Vibrant colors require light hair. If you do not have a nice base for the color, consult a professional. Lightening your hair at home can have really terrifying results if done incorrectly. It's also incredibly harsh. Let's put it this way: you are working with chemicals. Are you a chemist? No? Well, your hairstylist pretty much is. Your hair isn't the place for science experiments so don't do it! 

Color depositing conditioners
It is important that when you wash your hair, you condition it as well. Shampoo opens the cuticles of the hair, conditioners seal them -- which keeps your hair healthy. If you like science, I would highly recommend this article. We all know that colorsafe hair treatments exist and have for a long time, but what some do not know is that there are now products that deposit color safely without using dye. This is less work for you -- you don't have to dye your hair every week to keep it vibrant.

I personally use Overtone. Overtone deposits color back into your hair while conditioning it. And the biggest benefit: no longer do you as a vibrant-haired person have to rinse in cool water! That's right, overtone allows you to keep your vibrant locks while washing and conditioning with warm water. 

Wash your hair -- but don't overwash it. 
Really, going 3ish days without washing your hair is one of the best thing that you can do for your color. And use a shampoo that is gentle on color: I like Unite Moisturizing Shampoo as it's both color safe and vegan :)

Use a silk or satin  (or similar alternative fabric) pillowcase
They come with a high price but not only do these pillowcases prevent breakage, they also aid in taming bedhead between washes. Two of my favorite options are Slip (which is silk, so non-vegan) and Savvy (which is satin and vegan!)

 


Happy World Vegetarian Day!

by lauren atkinson


I have been abandoning my food friends that normally visit: Sorry friends! I promise that it wasn't without reason...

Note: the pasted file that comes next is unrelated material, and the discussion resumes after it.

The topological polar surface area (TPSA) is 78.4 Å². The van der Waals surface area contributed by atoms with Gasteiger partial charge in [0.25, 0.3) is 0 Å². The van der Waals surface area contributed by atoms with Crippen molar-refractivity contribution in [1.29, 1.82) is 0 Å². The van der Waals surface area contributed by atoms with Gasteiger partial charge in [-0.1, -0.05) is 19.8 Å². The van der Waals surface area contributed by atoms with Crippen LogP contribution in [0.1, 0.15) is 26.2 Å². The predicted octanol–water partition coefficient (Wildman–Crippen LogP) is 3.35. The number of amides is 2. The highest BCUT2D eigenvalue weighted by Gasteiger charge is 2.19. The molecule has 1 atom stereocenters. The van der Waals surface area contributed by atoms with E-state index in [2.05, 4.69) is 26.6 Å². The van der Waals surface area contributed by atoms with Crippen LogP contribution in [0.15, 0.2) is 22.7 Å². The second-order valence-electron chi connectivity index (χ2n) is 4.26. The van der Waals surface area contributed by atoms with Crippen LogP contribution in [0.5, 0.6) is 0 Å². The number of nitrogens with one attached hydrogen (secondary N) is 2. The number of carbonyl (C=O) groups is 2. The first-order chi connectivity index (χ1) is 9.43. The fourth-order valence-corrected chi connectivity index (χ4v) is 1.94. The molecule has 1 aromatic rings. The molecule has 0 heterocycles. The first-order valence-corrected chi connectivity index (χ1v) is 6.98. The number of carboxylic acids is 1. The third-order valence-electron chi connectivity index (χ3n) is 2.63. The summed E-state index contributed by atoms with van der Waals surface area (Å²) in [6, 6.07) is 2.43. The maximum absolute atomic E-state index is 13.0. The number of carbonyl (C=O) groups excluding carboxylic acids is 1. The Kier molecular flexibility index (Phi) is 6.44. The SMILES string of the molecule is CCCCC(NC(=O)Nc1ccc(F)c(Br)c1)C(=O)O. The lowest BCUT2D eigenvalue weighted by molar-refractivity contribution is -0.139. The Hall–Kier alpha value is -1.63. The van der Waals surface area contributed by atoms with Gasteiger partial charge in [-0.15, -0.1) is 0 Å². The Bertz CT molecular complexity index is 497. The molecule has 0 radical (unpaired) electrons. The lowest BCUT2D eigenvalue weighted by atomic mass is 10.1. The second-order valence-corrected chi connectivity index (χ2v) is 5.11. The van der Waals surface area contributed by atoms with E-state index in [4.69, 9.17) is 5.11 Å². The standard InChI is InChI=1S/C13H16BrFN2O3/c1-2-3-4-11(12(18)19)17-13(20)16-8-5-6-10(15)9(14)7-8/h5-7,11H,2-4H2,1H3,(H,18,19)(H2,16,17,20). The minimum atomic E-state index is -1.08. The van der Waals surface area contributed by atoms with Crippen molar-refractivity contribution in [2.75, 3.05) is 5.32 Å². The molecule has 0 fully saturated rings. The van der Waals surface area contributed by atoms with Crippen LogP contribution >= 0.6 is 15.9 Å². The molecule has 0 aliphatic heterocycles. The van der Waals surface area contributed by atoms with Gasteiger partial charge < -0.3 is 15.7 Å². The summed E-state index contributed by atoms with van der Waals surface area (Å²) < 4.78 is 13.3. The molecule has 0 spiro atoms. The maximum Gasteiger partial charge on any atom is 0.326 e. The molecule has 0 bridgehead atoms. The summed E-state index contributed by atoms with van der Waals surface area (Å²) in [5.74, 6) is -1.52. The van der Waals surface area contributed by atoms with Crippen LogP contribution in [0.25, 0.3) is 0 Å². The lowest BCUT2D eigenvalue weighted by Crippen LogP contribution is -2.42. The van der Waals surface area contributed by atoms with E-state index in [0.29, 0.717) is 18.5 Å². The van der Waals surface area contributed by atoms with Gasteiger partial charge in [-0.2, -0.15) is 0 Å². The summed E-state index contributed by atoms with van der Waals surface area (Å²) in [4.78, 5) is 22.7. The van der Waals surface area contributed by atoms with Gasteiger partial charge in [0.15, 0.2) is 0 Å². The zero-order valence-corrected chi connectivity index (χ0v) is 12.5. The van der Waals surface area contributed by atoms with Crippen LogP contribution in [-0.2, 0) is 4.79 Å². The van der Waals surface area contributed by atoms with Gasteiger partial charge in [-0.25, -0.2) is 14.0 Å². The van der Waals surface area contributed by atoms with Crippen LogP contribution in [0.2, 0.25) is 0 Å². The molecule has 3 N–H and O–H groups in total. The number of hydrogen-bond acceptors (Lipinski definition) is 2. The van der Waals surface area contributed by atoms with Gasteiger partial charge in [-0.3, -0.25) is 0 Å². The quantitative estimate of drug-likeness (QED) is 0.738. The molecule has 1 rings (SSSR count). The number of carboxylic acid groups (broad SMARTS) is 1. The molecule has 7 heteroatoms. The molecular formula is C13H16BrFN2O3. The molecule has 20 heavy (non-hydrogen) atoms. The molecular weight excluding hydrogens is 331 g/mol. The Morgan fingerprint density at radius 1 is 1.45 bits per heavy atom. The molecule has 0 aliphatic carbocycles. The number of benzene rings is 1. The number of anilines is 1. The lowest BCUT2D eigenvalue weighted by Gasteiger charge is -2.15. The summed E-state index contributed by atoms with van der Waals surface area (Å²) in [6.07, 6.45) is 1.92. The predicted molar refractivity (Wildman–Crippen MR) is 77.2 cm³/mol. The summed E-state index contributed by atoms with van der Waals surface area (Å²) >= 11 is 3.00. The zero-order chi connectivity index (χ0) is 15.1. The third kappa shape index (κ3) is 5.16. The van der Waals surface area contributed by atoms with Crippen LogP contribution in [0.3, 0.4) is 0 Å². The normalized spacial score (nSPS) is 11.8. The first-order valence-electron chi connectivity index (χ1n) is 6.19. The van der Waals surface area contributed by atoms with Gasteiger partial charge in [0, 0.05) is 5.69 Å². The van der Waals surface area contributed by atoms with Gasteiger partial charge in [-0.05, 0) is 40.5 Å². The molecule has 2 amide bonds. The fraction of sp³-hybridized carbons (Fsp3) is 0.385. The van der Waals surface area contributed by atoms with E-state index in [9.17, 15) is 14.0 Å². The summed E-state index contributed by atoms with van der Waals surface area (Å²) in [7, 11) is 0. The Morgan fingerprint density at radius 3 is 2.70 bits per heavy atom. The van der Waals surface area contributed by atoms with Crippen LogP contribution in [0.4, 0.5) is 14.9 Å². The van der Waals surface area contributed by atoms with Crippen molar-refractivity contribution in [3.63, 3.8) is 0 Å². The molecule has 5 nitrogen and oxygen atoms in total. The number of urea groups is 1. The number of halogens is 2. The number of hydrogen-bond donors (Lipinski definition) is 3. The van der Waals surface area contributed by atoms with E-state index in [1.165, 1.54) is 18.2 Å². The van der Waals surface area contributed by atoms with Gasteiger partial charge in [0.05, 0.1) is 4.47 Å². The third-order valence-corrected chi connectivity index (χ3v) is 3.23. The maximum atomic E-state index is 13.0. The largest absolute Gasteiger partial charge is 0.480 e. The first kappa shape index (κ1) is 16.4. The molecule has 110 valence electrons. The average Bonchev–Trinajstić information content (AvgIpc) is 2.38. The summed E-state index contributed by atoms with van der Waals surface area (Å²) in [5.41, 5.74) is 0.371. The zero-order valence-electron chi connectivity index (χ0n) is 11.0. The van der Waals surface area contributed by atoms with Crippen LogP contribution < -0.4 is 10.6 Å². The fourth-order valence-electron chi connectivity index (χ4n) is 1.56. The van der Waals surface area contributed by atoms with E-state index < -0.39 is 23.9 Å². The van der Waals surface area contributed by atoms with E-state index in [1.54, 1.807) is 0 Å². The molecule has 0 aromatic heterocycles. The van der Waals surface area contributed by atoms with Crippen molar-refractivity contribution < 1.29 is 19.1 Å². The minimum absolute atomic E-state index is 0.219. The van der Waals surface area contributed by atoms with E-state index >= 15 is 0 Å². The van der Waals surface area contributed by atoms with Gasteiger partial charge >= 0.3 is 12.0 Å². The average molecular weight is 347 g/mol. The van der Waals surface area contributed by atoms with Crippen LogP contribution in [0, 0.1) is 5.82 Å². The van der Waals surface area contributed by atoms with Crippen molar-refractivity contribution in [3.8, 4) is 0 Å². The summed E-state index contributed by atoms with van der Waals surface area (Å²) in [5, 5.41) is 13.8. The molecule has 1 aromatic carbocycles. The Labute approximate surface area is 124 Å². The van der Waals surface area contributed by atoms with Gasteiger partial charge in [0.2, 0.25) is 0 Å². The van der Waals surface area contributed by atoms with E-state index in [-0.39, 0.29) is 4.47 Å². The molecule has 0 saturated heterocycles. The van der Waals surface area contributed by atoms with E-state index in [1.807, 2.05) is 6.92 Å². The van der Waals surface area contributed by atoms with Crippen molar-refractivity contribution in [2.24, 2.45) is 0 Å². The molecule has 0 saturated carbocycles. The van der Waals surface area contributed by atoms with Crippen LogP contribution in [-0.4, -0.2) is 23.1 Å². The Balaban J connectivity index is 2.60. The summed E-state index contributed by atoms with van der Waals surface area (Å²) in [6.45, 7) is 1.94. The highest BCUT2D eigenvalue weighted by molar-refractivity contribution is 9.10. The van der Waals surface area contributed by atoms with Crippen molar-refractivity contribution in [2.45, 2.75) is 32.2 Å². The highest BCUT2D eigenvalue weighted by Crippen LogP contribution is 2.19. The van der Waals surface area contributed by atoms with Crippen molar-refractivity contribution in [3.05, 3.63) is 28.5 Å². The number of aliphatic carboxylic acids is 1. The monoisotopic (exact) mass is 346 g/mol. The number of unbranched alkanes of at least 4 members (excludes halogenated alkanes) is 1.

I am working on some recipes that will be coming soon. As a sneak peek, here are pictures of some of the things that I have been cooking lately:

These pictures (and more) can be found on my Instagram, so be sure to follow me there! 

I am really excited to get back into the swing of posting more regular recipes and hopefully, this time around, the image quality and content is even better. But enough of the excuses, let's get to the real post...

I get questions a lot about my vegetarian diet. The why, what, how. So I figured that in honor of World Vegetarian Day, I would answer a few of those.

"When did you start eating a vegetarian diet?"
The first time I started eating vegetarian was 2004. From 2004 to late 2006, I was eating strictly a vegetarian diet.
From 2006 to 2008 I would eat meat occasionally and didn't have a definition for my diet -- I didn't cut out anything from my diet or restrict foods. During that time, I realized that not only had I gained an unhealthy amount of weight, but the foods I was eating made me feel sick. I was also battling my iron deficiencies the most that I had in a long time, believe it or not. In fall of 2008, my husband and I decided we needed to make some drastic changes to help our health. It started with a plant-based, whole foods diet that was restrictive and we added things back in as we wanted. 
I am very clear to say that I am EATING VEGETARIAN and not living a VEGETARIAN lifestyle. In my mind, those are two very different things.

"So what exactly is your diet?"
My diet is mostly plant-based. I try to avoid processed foods, dairy, eggs, and meat substitutions where possible. However, I love cheese and right now, that is not something that I've restricted from my eating habits. But at home, you will find me cooking mostly dairy-free and egg-free. 

"Why vegetarianism?"